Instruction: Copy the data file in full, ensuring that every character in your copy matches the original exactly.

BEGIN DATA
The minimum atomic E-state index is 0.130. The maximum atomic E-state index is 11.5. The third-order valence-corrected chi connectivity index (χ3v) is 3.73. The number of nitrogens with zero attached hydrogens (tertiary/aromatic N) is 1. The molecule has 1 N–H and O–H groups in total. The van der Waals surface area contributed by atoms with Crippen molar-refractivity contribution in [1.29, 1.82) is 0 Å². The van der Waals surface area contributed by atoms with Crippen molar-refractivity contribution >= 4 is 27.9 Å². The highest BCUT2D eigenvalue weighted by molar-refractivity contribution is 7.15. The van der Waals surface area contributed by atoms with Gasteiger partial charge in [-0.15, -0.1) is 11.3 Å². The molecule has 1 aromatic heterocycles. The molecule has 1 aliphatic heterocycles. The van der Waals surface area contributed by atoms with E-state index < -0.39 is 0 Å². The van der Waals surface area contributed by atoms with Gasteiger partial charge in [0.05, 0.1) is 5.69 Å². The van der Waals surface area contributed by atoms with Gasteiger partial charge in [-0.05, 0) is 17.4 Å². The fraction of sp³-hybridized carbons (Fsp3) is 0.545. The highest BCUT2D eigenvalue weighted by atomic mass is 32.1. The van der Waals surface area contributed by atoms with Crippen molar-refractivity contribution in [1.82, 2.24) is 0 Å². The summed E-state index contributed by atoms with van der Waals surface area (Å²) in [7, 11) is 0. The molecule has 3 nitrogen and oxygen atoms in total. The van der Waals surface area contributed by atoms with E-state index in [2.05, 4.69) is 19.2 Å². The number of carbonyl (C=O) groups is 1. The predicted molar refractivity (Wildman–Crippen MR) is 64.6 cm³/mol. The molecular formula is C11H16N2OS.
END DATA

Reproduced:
The minimum atomic E-state index is 0.130. The maximum atomic E-state index is 11.5. The third-order valence-corrected chi connectivity index (χ3v) is 3.73. The number of nitrogens with zero attached hydrogens (tertiary/aromatic N) is 1. The molecule has 1 N–H and O–H groups in total. The van der Waals surface area contributed by atoms with Crippen molar-refractivity contribution in [1.29, 1.82) is 0 Å². The van der Waals surface area contributed by atoms with Crippen molar-refractivity contribution >= 4 is 27.9 Å². The highest BCUT2D eigenvalue weighted by molar-refractivity contribution is 7.15. The van der Waals surface area contributed by atoms with Gasteiger partial charge in [-0.15, -0.1) is 11.3 Å². The molecule has 1 aromatic heterocycles. The molecule has 1 aliphatic heterocycles. The van der Waals surface area contributed by atoms with E-state index < -0.39 is 0 Å². The van der Waals surface area contributed by atoms with Gasteiger partial charge in [0.05, 0.1) is 5.69 Å². The van der Waals surface area contributed by atoms with Gasteiger partial charge in [-0.05, 0) is 17.4 Å². The fraction of sp³-hybridized carbons (Fsp3) is 0.545. The highest BCUT2D eigenvalue weighted by atomic mass is 32.1. The van der Waals surface area contributed by atoms with Crippen molar-refractivity contribution in [1.82, 2.24) is 0 Å². The summed E-state index contributed by atoms with van der Waals surface area (Å²) in [7, 11) is 0. The molecule has 3 nitrogen and oxygen atoms in total. The van der Waals surface area contributed by atoms with E-state index in [2.05, 4.69) is 19.2 Å². The number of carbonyl (C=O) groups is 1. The predicted molar refractivity (Wildman–Crippen MR) is 64.6 cm³/mol. The molecular formula is C11H16N2OS.